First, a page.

I woke up one morning thinking; the appeal of SoulCycle to women is eerily similar to golf's appeal to men.
Amy and I rode a class at SoulCycle in Santa Monica, CA. I was working on a few posts about our experiences that I hope to have finished by tomorrow. But this observation needed to be in a post all its own... and begins with this question?
Why is SoulCycle so appealing to women?
[wlm_private 'PRO-Platinum|PRO-Monthly|PRO-Gratis|PRO-Seasonal|Platinum-trial|Monthly-trial|PRO-Military|30-Days-of-PRO|90 Day PRO|Stages-Instructor|Schwinn-Instructor|Instructor-Bonus|28 Day Challenge']
The class I took yesterday had about 60 people in it - I forgot to count the exact number of bikes. I was one of two men (lucky us!) and the age spread of the women there was 18 - 50, heavily biased to 30 and under. Now I get how the demographics of all group fitness classes are primarily women, but there is obviously some extra special attraction between SoulCycle and the women who flock to these classes.
I'm not a "golfer" in the same sense that I am a "cyclist", but I have played enough to understand the game and the appeal it has with men. I'm also not a women. So please let me know if any of what follows sounds plausible - or if I'm totally out in left field.
SoulCycle is challenging... just like golf.
I was asked a question on Facebook about "did you do all the moves John?" I certainly tried, but keeping my cadence in time with the tempo of the music, while doing 4 & 8 count jumps was really challenging. I left the class thinking; "I can do better than that"... and then considered coming back later in the week to try again.
Golf is exactly the same. If you're not so frustrated by the end of the game that you commit to quitting for life, you are very motivated to return to prove to yourself (and the people you play with) that you can do better.
Said differently: How popular would golf be, if every swing resulted in a hole-in-one? That would be pretty boring, right? Who would bother to play a game where you're always successful? I suppose you could make the game more challenging by racing your foursome between the holes, or only play on hilly courses, or walk taking slow really big (or quick super small) steps to add variety. Maybe you could turn the game into something more like polo, using bicycles instead of horses.
Does any of that sound familiar? Part of SoulCycle's appeal is that the class itself is challenging to perform well. It's my guess that mastering all the movements is very gratifying - just as learning to hit and place a golf ball exactly where you want it.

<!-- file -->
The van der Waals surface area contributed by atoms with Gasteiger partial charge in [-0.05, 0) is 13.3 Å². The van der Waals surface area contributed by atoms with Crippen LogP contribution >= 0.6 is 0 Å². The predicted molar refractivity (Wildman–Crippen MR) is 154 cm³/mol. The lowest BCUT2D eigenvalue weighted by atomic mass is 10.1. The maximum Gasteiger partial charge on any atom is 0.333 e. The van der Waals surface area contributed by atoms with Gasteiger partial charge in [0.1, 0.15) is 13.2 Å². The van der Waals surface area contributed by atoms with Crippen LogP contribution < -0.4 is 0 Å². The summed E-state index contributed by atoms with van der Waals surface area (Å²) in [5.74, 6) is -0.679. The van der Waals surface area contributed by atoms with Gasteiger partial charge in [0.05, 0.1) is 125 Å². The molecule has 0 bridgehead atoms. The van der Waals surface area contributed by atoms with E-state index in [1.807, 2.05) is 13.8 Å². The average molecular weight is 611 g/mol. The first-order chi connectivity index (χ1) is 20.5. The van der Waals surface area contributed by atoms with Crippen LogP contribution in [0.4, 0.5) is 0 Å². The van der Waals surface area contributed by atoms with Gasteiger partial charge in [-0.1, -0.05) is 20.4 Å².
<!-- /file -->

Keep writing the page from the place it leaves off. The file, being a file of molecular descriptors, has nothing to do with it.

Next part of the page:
SoulCycle is social... just like golf.
This is obvious.
SoulCycle is exclusive... just like golf.
'Where are you playing this weekend?" I hear that asked frequently in the locker room where I teach. It's an exclusive club and many of our members are quite well to do. I'm not thinking that any of them would want to respond with; "we're playing the town course", but rather stand up straight and tall, smile and respond with the name of one of the private golf courses in our area.
SoulCycle is a form of exercise... just like golf.
Play an 18 hole round of golf and you'll walk 4-6 miles. Is walking that far a good form of exercise? Sure it is. Is it the best form of exercise? No/maybe/yes/who's to judge. How about swinging the clubs 100 or more times during a round... will that help you increase your strength? Yes - and the muscle stiffness you feel over the next few days is an indication of the training effect. But is that the best way to increase strength? Again no/maybe/yes/who's to judge?
Is a SoulCycle class exercise? Yes. Do those exercises you do with the little hand weights increase strength? Maybe. Certainly they're not the best way to gain strength, but are they really any different from swinging a 9 iron - for the man whose only form of exercise is his week golf game?
SoulCycle is expensive... just like golf - see where I'm going with this?
SoulCycle classes at $34.00 a pop, are a bargain compared to many exclusive golf courses who charge $200 - $1,000 a round. People like to treat themselves to nice things - especially those people who work hard and can afford either of these two forms of exercise.
Golf has all kinds of expensive gear and clothing - and a quick check of the clothing displayed showed me SoulCycle does too.[/wlm_private]
Amy and I met Shirley (a former homecoming queen) after class. She told us how she had lost 65 lbs in advance of her reunion by taking 5 -6 SoulCycle classes each week. I didn't ask, but got the sense that she was a professional of some type and wasn't financially challenged by the cost of classes there. Shirley said she will normally do a triple on Sundays and based on how hard I saw her work in class - the girl could be an animal on the road.
So now let me know your thoughts.
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